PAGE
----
As a teacher, it has been the most challenging but rewarding year of my career. And I know this also depicts what my colleagues and students have experienced. The enormous teamwork started over a year ago when we all began planning and creating responsive learning and teaching opportunities for challenging times. But it has also encouraged me to be more creative, flexible and adaptable, three main features that I will definitely take with me in my journey as I move forward. I have successfully convened the two largest modules of my department, involving 90 final-year students and 70 first years who were about to experience university life for the first time in one of the most difficult years. I have also led several pedagogical projects. But above all, I have tried my best to be there always with a smile to support all my students and to make their hybrid and online learning experience worthwhile.
Naomi Waltham-Smith (WIHEA Member)
I'm an Associate Professor in the Centre for Interdisciplinary Methodologies and Chair of the Faculty of Social Sciences Education Committee. My research revolves around the politics of listening and I'm passionate about the role of listening in promoting more inclusive and democratic forms of education
This past year reminded me that, as a teacher, I enter the classroom as a learner. In the context of the pandemic, my priorities were to help foster personal connections and promote inclusive approaches to interdisciplinarity. I learned from working in dialogue with my students about the importance of sharing concrete personal experiences promoting empowerment and participation, and also for enabling students to contextualize difficult theoretical concepts. Supporting students at a time of attenuated social connections and exacerbated inequalities required honing the skill of listening to understand how the varied challenges they were facing were (re)shaping their experiences of study.
Jonathan Canioni (WIHEA Member)
A 4th Year Operations PhD student at WBS, I am passionate about the subjects I teach. I endeavour to share this passion with my students by creating stimulating, engaging and inclusive learning environments. Teaching has been one of the most satisfying, enjoyable and thought-provoking experiences of my life.
My research at WBS helps organisations create and deploy collaborative practices to support information and knowledge-sharing in projects. I observed the benefits of effective practices on the improvement of knowledge and competencies of individuals and teams. I endeavoured to design my own practices to support my students’ academic development by offering them a range of opportunities. My writing clinics and literature workshops helped students to hone their essay-writing skills, to assimilate the module content effectively and to build confidence in their capabilities. As educators, we can implement engaging learning practices if we just listen and communicate with our students.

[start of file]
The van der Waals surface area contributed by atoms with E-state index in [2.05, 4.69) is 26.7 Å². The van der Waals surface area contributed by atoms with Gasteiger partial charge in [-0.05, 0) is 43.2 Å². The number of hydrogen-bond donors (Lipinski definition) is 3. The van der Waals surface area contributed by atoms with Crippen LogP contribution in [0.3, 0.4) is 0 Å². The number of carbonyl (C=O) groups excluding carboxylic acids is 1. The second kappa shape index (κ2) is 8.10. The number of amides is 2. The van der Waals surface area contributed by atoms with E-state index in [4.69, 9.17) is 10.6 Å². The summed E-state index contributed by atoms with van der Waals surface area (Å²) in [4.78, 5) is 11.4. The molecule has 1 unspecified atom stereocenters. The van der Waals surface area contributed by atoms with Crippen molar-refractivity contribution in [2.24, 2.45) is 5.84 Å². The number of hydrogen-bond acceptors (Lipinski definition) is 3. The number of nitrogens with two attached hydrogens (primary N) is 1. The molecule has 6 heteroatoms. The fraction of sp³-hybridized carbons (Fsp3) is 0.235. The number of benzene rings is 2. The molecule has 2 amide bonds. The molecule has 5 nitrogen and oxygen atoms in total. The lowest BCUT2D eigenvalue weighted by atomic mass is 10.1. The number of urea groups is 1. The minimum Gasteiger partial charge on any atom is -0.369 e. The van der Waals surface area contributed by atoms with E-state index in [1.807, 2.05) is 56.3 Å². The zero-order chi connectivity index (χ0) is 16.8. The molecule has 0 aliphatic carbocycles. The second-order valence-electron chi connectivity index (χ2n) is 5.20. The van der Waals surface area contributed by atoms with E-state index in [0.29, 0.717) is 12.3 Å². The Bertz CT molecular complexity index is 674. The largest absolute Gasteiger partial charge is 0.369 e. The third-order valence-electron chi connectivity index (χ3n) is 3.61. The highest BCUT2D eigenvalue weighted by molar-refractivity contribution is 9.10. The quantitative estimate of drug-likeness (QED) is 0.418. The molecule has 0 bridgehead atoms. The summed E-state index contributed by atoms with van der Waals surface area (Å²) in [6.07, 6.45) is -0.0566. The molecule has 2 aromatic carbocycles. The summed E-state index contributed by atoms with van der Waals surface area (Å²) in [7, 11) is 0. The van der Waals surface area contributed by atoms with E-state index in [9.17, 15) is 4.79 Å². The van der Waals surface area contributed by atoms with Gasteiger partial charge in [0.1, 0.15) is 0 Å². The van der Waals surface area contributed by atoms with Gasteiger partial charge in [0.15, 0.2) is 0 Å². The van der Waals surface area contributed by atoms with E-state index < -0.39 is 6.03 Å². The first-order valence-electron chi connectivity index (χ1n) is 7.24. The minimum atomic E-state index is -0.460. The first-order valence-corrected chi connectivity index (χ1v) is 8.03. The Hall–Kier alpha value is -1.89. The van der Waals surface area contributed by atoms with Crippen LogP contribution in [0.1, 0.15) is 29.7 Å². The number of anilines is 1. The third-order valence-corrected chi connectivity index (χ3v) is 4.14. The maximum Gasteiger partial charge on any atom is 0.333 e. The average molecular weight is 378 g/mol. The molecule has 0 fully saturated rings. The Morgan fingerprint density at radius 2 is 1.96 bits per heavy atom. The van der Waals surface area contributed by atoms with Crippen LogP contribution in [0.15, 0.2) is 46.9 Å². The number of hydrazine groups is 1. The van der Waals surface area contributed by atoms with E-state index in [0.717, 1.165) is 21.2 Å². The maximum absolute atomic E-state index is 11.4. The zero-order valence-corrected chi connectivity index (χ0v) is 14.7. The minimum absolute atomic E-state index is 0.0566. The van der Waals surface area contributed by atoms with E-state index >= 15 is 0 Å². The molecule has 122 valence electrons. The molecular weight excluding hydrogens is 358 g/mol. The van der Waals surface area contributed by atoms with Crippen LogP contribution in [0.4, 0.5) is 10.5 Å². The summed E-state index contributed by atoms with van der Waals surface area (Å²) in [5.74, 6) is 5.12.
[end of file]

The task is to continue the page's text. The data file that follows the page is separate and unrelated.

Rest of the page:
Gah-Kai Leung (WIHEA Member)
My name is Gah-Kai (pronounced 'GAR-kay'). I'm currently finishing the second year of my PhD in the Department of Politics & International Studies. My research focuses on the ethical and political issues in earthquake/tsunami risk management. I have a broad interest in social and political philosophy, science and public policy, applied ethics and disaster risk reduction.
Risk-taking and experimentation have been the hallmarks of my teaching this year. Asking students to investigate the barriers faced by disabled people in navigating Warwick campus, for example, led to revealing discussions about power, agency and institutions. I have also assigned sources beyond the typical journal article, such as literature and films; academics do not have a monopoly on meaningful political ideas. This year for instance, my students read Graham Greene's The Quiet American, which vividly dramatizes ideological conflict in ways that are impossible to convey in a scholarly text. As a politics educator, my guiding principle has been (and will always be) to inspire young people to rethink the world around them and their place in it.